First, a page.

The world map of planet Susani:

View attachment 14264


And now here's some really interesting bits... did you know Geist Force has characters?

View attachment 14265 View attachment 14266
View attachment 14267 View attachment 14268
View attachment 14269 View attachment 14270

These are just a FEW of them! As I was poking around I kept bumping into new faces all the time! There's actually more than just the portraits too, indeed, there's a rather unique system in place. Each line of dialogue has an accompanying talking head file, and in the file there is a face texture, seen above, as well as textures for body, teeth and optional overlays like helmets and masks. Now the real interesting part is, if you've paid attention to the conversations in game, you may have noticed they're animated. You might have also noticed I said there are textures for teeth. These textures are not just displayed as static images, but they're applied to a few polygons, which are then animated to make the characters talk and give them ambient animation.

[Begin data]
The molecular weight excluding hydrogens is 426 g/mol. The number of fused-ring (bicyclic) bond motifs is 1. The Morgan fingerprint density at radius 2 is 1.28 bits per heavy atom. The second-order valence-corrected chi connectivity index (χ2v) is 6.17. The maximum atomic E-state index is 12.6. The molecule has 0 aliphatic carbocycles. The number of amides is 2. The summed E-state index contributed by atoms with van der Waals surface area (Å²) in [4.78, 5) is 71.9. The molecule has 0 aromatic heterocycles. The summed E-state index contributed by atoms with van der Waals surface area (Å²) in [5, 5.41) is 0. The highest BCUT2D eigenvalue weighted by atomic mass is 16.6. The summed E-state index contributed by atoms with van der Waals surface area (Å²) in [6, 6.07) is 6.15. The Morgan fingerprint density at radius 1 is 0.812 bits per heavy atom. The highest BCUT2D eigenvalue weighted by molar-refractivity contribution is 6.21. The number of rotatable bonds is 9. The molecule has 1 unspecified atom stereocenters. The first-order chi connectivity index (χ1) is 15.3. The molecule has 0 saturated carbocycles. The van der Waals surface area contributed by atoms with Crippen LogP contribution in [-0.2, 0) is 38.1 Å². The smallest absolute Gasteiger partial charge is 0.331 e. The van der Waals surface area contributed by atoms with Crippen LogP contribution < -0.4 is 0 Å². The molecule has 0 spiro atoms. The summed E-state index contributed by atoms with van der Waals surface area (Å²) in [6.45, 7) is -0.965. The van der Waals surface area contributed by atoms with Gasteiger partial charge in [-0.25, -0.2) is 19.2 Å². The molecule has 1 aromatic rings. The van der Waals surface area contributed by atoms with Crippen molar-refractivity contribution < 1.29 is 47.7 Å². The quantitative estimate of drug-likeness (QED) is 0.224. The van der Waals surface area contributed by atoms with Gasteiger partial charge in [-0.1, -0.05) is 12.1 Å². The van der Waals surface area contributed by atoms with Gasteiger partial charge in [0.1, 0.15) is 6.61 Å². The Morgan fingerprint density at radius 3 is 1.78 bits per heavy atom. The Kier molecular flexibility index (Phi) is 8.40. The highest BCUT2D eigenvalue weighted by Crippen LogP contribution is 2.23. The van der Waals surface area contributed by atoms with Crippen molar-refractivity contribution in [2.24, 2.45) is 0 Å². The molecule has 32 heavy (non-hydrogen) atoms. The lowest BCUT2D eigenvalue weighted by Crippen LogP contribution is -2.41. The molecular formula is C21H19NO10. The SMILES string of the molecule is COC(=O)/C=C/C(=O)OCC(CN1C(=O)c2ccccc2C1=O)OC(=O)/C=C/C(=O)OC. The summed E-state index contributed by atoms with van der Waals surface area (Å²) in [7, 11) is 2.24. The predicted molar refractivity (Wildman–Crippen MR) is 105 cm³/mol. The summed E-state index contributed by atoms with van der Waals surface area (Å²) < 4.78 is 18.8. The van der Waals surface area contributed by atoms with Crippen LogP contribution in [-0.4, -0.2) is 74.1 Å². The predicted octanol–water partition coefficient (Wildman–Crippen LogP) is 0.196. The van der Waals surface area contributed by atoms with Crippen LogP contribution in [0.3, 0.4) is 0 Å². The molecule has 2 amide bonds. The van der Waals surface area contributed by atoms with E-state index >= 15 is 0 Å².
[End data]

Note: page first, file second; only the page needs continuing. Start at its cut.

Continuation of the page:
You might have noticed too that each time characters talk in the game it hitches and shows Now Loading in the bottom right corner... That's because it's streaming each animation in and out of memory, or so it would seem!

Next up is getting the 3D assets into gltf format, so they may be viewed from your favourite 3D package.
I'm loving the work done on this game. Giest Force is a game I have a deep interest in. By the way, I'm the one who originally published the details about the debug menu features 😊. I used a Japanese keyboard and also a mouse. I was also doing an English translation of the script but never did finish it. I still have the incomplete translation file on my hard drive. Here's a sample of what was done from the L6 Script.

L6Z5E5P3

時間がない!

We have no time! (There’s no time!)



L6Z5E5P2

コードよ、ルック、早く!

Quick, look at the code! (The code, Hurry, look!)



L6Z5E5P1

早くコードを入れて!

Quick, enter the code! (Hurry, enter the code!)



L6Z5E4P3

ああ、もう、違うでしょ!

AA, It’s different! (Oh No, It’s not right!)



L6Z5E4P2

違う、そのコードじゃない!

Not that code! (That’s the wrong code!)



L6Z5E4P1

機体がもたないわ!

There’s no airframe. (this is said by a woman or gay. You can tell by the わ at the end of the sentence. I also don’t really understand what airframe is meant to be)



L6Z5E3

やったぁ!

We did it! (I did it!)



L6Z5E2

このコードを入力して!

The code is entered! (The code has been entered / I’ve entered the code)



L6Z5E1D3

モニターに出すわ!

It’s been sent to the monitor! (It’s on the monitor!) said by a woman.



L6Z5E1D2

解除コードが要る!

The release code is needed! (We need the release code!)